Nissan to discontinue diesel variant of Spain-built NV200 van, focus on electric model.
Nissan to discontinue diesel variant of Spain-built NV200 van, focus on electric model.

Spain Planning 2050 Ban on ICE Power

In a race with France, the Spanish government is preparing a law that will ban the sale of diesel, gasoline and hybrid vehicles from 2040 and ban them entirely from 2050.

MADRID – The Spanish government wants Spain to be the first European country to prohibit the sale not only of cars powered by diesel engines but also of those powered by gasoline engines and even hybrids propelled by any type of internal-combustion engine.

In a race with France, the Spanish government is preparing a law that will ban the sale of diesel, gasoline and hybrid vehicles from 2040 and ban them entirely from 2050.

The law also will reflect the 37.5% reduction in average carbon-dioxide emissions from 2021 levels for cars – and 31% for commercial vehicles – that the European Union has established for 2030.

Although only 8,000 electric vehicles were among the 2.9 million vehicles assembled in Spain’s 13 automobile plants in 2018 – all of them Nissan eNV200 vans – a Ministry of Energy Transition source says “two decades is enough time for the total renovation of the Spanish national fleet.”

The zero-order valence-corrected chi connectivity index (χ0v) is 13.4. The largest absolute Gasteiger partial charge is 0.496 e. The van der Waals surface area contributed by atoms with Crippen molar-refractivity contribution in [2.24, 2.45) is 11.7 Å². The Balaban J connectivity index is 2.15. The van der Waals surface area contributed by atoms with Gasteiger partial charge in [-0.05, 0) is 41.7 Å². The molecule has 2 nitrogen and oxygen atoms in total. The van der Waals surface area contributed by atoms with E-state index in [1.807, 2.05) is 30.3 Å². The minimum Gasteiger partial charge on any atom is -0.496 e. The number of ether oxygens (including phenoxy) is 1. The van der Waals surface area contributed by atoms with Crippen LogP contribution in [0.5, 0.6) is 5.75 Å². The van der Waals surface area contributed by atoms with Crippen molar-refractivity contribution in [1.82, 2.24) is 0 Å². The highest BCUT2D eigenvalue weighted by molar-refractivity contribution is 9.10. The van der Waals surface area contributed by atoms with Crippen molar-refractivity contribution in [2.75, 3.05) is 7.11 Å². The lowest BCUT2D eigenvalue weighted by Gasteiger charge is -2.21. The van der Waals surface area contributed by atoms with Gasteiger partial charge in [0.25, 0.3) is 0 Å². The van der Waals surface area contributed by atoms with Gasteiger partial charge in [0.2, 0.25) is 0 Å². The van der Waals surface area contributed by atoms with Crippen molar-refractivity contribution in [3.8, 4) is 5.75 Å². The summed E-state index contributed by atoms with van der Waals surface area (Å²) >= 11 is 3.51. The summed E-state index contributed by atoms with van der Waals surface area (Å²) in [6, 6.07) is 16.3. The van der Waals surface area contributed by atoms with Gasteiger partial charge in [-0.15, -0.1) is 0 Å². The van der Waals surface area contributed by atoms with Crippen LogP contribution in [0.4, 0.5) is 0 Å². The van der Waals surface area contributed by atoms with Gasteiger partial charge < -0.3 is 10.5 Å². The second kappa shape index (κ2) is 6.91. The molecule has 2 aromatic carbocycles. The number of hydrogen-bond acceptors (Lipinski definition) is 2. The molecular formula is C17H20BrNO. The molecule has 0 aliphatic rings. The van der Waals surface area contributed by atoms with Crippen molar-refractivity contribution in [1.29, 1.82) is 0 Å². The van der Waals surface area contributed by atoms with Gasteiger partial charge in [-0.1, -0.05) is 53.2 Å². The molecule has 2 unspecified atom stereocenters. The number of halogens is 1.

Automakers critical of the proposed ban say the Spanish government simply has limited itself to banning ICE vehicles, violating the “technological neutrality” demanded by the European Commission without designing a subsidy policy to help ensure an orderly transition to battery-electric vehicles, as other EU governments have done.

For example, the U.K. has designed a strategy – not a law – called Road to Zero, which anticipates all new vehicles sold in 2040 will be zero-emissions, and is funding it with £2.4 billion ($3.1 billion), including £1.5 billion ($1.95 billion) for new-car-purchase subsidies.

France plans to allocate €20.7 billion ($23.5 billion) for the purchase and renewal of vehicles; Germany, €3.2 billion ($3.6 billion) for expanding charging infrastructure and new-vehicle subsidies; and Denmark, €12.5 million ($14.2 million), also for growing charging infrastructure and new-vehicle subsidies.

But even within Spain, some want to move faster than the Spanish government itself.

The autonomous government of the Balearic Islands, an archipelago southeast of the mainland in the Mediterranean Sea and including the resort islands of Majorca and Ibiza, is drafting a ban on the sale of new diesel-powered cars and motorcycles from 2025. The government has not provided funds to update the islands’ existing vehicle parc.

ANFAC, the main association of Spanish automakers, has denounced the Balearic government before the EC, arguing the ban violates the free movement of people and goods, the free provision of services, European motor-vehicle approval procedures and a long list of EC regulations.

ANFAC also has censured the Balearic government for trying to address a perceived problem of air quality, when a 2017 report prepared by the government itself found the islands’ air quality between good and excellent.

 

 

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